Urban Indigenous Food Security Program is funded by United Way, offers many learning opportunities for clients to empower food security. We will aim to:
Provide methods used to resource food - food banks/ grocery hauls/ community gardens.
Provide education for basic gardening skills, urban gardening tips.
Create a space where working as a group for the common good provides a greater sense of community and connectedness to others, self, and nature.
Teach traditional Indigenous knowledge about growing, harvesting, ceremonial foods and the role of food in the community both historically and presently.
Teach practical skills to improve nutritional intake on a budget, increase variety of recipes, learn to grow fresh food at home, food storage, and food preservation.
Access to knowledge on food sales happening in the community/ local grocery stores (greater buying power for the dollar).
Reduction in the percentage of budget spent on groceries monthly.
Reduction in stress around budgeting, meal prepping.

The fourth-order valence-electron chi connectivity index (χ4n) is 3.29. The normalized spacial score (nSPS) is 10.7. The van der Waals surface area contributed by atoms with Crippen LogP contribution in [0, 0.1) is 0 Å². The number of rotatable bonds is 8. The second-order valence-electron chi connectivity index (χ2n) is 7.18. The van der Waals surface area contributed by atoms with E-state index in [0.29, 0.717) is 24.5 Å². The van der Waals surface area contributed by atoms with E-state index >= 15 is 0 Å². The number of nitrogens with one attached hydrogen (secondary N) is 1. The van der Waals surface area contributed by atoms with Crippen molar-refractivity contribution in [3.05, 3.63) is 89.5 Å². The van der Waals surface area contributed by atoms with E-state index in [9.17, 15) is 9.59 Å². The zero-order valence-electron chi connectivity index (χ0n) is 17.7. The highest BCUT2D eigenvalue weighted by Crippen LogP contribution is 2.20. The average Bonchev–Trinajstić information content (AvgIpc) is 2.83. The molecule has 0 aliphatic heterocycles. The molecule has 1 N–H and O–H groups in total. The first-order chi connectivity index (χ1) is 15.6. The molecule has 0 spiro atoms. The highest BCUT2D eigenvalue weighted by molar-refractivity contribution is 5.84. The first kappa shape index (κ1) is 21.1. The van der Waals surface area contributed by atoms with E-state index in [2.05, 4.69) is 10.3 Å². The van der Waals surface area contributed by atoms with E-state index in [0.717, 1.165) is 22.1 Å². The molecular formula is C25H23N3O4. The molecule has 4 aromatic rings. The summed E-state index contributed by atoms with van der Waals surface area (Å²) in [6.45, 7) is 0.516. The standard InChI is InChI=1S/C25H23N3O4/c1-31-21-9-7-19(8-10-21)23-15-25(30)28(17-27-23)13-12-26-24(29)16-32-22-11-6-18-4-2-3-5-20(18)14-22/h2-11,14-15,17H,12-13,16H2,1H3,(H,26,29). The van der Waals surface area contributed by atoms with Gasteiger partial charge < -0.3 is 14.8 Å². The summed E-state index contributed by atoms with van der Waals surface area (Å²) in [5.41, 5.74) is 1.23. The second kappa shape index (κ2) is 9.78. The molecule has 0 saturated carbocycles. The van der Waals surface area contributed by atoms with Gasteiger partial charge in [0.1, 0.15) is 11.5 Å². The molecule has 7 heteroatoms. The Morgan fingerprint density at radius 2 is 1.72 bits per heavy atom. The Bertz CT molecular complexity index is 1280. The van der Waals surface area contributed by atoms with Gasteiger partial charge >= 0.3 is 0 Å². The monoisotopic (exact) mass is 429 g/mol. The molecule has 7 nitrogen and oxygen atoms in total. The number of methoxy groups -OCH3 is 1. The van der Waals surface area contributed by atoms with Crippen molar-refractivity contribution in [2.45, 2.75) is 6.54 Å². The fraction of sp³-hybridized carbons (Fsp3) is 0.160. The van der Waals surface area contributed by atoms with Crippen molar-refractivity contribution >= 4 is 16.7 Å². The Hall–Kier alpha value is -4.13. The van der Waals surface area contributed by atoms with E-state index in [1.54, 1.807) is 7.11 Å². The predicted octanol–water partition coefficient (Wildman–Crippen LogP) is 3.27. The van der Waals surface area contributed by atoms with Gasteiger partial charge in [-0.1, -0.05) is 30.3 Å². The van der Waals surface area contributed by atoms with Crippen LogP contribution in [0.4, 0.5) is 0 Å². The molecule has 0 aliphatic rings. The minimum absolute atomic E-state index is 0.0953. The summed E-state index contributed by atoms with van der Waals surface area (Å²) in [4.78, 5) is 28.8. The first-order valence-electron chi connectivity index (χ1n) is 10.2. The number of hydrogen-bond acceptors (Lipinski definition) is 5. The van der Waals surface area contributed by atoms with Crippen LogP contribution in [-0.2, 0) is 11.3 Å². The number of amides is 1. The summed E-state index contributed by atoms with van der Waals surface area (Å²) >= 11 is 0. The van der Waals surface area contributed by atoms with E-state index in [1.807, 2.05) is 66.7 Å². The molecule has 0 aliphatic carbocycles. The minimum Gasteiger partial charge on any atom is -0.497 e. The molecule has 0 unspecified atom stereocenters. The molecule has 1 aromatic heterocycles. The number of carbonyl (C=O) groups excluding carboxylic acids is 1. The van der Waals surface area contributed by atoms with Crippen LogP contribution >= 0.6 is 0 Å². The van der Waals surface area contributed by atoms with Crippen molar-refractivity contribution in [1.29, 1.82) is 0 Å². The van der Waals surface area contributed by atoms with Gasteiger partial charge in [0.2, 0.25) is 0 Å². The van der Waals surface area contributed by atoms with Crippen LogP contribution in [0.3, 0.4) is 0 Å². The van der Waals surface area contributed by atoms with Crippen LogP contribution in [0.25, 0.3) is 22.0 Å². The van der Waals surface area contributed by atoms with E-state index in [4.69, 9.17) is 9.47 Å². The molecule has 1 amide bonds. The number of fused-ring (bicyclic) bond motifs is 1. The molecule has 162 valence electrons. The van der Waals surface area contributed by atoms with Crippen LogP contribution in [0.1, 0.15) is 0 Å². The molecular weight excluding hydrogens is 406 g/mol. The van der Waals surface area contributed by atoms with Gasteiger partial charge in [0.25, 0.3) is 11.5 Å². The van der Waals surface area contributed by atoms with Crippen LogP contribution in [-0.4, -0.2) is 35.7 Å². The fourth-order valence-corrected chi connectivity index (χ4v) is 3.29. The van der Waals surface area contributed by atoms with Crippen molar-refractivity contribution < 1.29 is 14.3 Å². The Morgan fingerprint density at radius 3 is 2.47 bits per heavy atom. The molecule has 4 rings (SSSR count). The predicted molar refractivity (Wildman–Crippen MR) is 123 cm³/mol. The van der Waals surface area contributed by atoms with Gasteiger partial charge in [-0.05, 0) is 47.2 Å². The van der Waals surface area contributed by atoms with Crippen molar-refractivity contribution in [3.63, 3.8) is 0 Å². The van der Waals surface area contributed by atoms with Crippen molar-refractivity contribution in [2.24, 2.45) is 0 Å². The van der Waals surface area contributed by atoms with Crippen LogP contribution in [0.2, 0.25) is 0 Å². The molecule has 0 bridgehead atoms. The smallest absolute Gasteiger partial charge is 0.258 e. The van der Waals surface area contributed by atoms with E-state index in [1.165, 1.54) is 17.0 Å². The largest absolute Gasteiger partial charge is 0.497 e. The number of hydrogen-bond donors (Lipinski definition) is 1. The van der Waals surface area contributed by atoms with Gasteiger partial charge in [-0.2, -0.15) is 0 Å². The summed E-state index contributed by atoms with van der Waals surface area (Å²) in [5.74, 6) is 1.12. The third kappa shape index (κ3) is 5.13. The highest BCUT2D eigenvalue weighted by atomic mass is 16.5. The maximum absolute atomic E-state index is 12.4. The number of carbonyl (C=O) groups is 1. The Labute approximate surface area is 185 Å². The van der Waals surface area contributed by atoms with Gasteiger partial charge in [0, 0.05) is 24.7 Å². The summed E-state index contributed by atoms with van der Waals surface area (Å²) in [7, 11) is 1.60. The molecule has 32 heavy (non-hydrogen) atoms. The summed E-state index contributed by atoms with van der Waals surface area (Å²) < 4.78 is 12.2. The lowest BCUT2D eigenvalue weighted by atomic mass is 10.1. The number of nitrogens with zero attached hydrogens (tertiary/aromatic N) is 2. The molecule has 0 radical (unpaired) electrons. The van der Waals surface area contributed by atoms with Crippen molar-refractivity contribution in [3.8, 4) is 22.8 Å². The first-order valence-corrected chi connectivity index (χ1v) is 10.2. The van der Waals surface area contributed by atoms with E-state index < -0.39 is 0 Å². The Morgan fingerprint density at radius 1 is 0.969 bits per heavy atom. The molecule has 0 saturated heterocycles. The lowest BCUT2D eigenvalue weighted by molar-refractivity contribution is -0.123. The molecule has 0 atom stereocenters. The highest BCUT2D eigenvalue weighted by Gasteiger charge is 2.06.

Growing our own food is like printing your own money and it is a knowledge we all should possess. UIFSP offers volunteer opportunities for community gardens and provides workshops with Indigenous teachers to deepen understanding of Traditional growing and harvesting techniques.
Workshops on urban gardening are also provided, for anyone looking to start their own home garden.
“The glory of gardening: hands in the dirt, head in the sun, heart with nature. To nurture a garden is to feed not just the body, but the soul.” -Alfred Austin
Food waste is a rising epidemic. Canadian statistics say about 25% of residential garbage is uneaten or spoiled food, and 45% of all produced fruits and vegetables are wasted. The UIFSP provides educational workshops on how to reduce food waste through a variety of food skills. Preservation, storage, meal planning, urban gardening, budgeting, and more are offered through our program events.
“Imagine walking out of a grocery store with four bags of groceries, dropping one in the parking lot, and just not bothering to pick it up. That’s essentially what we’re doing.” – Dana Gunders